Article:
You can purchase a set from https://fitpawsusa.com/product/caninegym-agility-kit/ and get a 15% discount using code: “16E-AMBLS” These are great for smaller areas.
Note 2: You can wrap a 2-3” high book in duct tape and then surround it with anti-slip material. Or you can use a human aerobics step (got mine at Amazon), a Klimb (4.5 inches high), or a platform you build (search online for ideas). Or you can purchase a platform via http://platformsplus.org/index.html You’ll eventually go up in height, depending on the dog. Only use a Klimb or aerobics step if your dog can step up at least 4”-4.5” and maintain her alignment.
Note 3: You can purchase a Balance Pad, FitBone, or a 14” Balance Disc from fitpawsusa.com and get a 15% discount using code: “16E-AMBLS” or look on Amazon. I found a great deal on a balance pad via Amazon--so couldn’t resist getting a third one. Balance pads are great, especially for aging dogs (and people :) The FitBone is the most challenging of these pieces but is also the most versatile.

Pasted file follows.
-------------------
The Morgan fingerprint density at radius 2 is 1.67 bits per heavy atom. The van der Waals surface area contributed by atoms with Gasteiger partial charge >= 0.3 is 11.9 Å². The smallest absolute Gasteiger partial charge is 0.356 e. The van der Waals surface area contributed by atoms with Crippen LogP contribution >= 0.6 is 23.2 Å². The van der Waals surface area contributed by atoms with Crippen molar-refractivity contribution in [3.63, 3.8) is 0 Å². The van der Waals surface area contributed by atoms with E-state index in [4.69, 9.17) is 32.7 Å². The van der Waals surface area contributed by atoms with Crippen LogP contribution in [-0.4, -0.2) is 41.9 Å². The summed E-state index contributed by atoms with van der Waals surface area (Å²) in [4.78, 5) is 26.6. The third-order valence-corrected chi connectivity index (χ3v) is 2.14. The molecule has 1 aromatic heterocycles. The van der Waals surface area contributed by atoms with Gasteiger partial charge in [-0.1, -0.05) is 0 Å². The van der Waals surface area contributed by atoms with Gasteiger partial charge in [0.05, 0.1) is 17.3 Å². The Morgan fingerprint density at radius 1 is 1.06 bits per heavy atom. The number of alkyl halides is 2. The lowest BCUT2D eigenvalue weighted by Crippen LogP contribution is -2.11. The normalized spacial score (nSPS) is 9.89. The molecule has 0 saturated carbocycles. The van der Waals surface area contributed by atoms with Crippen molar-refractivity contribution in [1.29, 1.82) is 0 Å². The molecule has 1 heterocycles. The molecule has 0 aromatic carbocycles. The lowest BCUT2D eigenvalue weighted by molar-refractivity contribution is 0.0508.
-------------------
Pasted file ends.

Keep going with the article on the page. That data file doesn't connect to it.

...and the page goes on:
Lifting a Paw and Shifting Weight
One thing I'm hoping you'll do this week is tell me whether you are able to easily lift each of your dog’s paws. I'll show you how to do this below by video.
Please do this on a surface that isn’t slippery. We want to know if one particular paw or two of your dog’s paws are consistently more difficult to pick up. If you can ask for each paw to be lifted on cue, even better. Important note: please DO NOT FORCE a paw up. If your dog doesn’t want to lift a paw, try again later. We want to see whether your dog can easily do a weight shift while standing.